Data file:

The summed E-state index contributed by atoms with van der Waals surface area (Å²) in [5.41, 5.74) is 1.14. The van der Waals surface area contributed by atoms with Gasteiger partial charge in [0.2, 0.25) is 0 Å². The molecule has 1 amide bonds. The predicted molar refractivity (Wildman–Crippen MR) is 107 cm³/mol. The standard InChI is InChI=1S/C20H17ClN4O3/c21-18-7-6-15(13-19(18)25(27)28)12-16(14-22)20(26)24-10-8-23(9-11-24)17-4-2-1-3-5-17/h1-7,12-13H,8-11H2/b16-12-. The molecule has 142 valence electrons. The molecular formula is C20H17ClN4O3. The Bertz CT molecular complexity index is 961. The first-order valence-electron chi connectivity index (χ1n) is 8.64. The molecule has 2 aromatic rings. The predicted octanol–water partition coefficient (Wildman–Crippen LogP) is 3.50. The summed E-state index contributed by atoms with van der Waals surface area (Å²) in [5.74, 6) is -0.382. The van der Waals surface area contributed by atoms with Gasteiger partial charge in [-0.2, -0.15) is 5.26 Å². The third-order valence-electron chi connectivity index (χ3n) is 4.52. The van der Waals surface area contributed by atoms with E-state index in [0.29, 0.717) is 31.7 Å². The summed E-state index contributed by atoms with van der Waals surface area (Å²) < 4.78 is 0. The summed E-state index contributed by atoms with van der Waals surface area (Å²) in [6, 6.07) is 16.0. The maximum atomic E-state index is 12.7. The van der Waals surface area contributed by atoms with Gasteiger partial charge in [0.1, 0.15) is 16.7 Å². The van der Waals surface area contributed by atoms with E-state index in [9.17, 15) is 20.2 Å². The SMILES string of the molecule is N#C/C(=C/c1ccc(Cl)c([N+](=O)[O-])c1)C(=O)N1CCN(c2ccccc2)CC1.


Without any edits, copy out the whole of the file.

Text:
The summed E-state index contributed by atoms with van der Waals surface area (Å²) in [5.41, 5.74) is 1.14. The van der Waals surface area contributed by atoms with Gasteiger partial charge in [0.2, 0.25) is 0 Å². The molecule has 1 amide bonds. The predicted molar refractivity (Wildman–Crippen MR) is 107 cm³/mol. The standard InChI is InChI=1S/C20H17ClN4O3/c21-18-7-6-15(13-19(18)25(27)28)12-16(14-22)20(26)24-10-8-23(9-11-24)17-4-2-1-3-5-17/h1-7,12-13H,8-11H2/b16-12-. The molecule has 142 valence electrons. The molecular formula is C20H17ClN4O3. The Bertz CT molecular complexity index is 961. The first-order valence-electron chi connectivity index (χ1n) is 8.64. The molecule has 2 aromatic rings. The predicted octanol–water partition coefficient (Wildman–Crippen LogP) is 3.50. The summed E-state index contributed by atoms with van der Waals surface area (Å²) in [5.74, 6) is -0.382. The van der Waals surface area contributed by atoms with Gasteiger partial charge in [-0.2, -0.15) is 5.26 Å². The third-order valence-electron chi connectivity index (χ3n) is 4.52. The van der Waals surface area contributed by atoms with E-state index in [0.29, 0.717) is 31.7 Å². The summed E-state index contributed by atoms with van der Waals surface area (Å²) < 4.78 is 0. The summed E-state index contributed by atoms with van der Waals surface area (Å²) in [6, 6.07) is 16.0. The maximum atomic E-state index is 12.7. The van der Waals surface area contributed by atoms with Gasteiger partial charge in [0.1, 0.15) is 16.7 Å². The van der Waals surface area contributed by atoms with E-state index in [9.17, 15) is 20.2 Å². The SMILES string of the molecule is N#C/C(=C/c1ccc(Cl)c([N+](=O)[O-])c1)C(=O)N1CCN(c2ccccc2)CC1.